Henry James: History, Narrative, Fiction

Roslyn Jolly (Author)
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This is a study of Henry James's changing attitudes to history as a narrative model, tracing the development from his early interest in `scientific' historiography to the radically anti-historical character of his late works. James's use of the term `history' was influenced by developments in nineteenth-century historiography, but was also embedded in the complex of defensive manoeuvres through which Victorian culture sought to control its anxiety about the power of fiction. Reading James's novels in the light of contemporary debates about the morality and authorship and the politics of reading, Dr Jolly finds that fiction develops from being history's censored `other' in the early works to being a valued mode of problem-solving in the later fiction. This shift may be seen as the product of James's increasing engagement with the reading practices of groups marginalized by high Victorian culture: women, the working class, other cultures, and the avant-garde. The book ends with a consideration of the challenge posed to James's radical anti-historical epistemology by the unprecedented violence of twentieth-century history. Drawing on contemporary narrative theory, and providing illuminating readings of a large number of James's novels, Roslyn Jolly had written a sophisticated and persuasive analysis of James's shifting definitions of history and fiction.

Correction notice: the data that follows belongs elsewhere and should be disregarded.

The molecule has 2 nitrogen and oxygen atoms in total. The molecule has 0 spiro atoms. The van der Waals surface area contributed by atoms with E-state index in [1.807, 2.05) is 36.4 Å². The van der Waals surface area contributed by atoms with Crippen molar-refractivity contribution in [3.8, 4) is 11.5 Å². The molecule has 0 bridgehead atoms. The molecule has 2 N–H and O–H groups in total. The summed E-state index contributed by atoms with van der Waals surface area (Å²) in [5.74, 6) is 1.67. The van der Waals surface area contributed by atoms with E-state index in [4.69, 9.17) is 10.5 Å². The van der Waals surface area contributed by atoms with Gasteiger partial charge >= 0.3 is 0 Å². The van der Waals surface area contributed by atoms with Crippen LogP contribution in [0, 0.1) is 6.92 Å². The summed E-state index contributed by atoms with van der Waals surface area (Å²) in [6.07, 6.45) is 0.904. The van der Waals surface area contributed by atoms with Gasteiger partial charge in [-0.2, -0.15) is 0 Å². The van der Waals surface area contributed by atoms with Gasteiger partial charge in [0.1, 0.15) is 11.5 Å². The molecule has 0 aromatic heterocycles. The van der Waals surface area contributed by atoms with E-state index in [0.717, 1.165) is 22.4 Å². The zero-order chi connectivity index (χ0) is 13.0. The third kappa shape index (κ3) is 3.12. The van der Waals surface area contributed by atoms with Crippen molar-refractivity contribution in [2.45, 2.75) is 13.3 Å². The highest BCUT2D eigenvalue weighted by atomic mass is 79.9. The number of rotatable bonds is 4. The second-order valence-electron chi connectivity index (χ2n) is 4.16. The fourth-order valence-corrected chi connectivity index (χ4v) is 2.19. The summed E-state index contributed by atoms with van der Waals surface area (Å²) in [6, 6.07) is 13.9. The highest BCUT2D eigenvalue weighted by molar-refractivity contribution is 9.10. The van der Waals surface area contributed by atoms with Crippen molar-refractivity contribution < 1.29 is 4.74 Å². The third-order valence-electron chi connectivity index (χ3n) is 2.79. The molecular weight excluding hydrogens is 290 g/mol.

Product Details

Oxford University Press
Publish Date
4 November 1993
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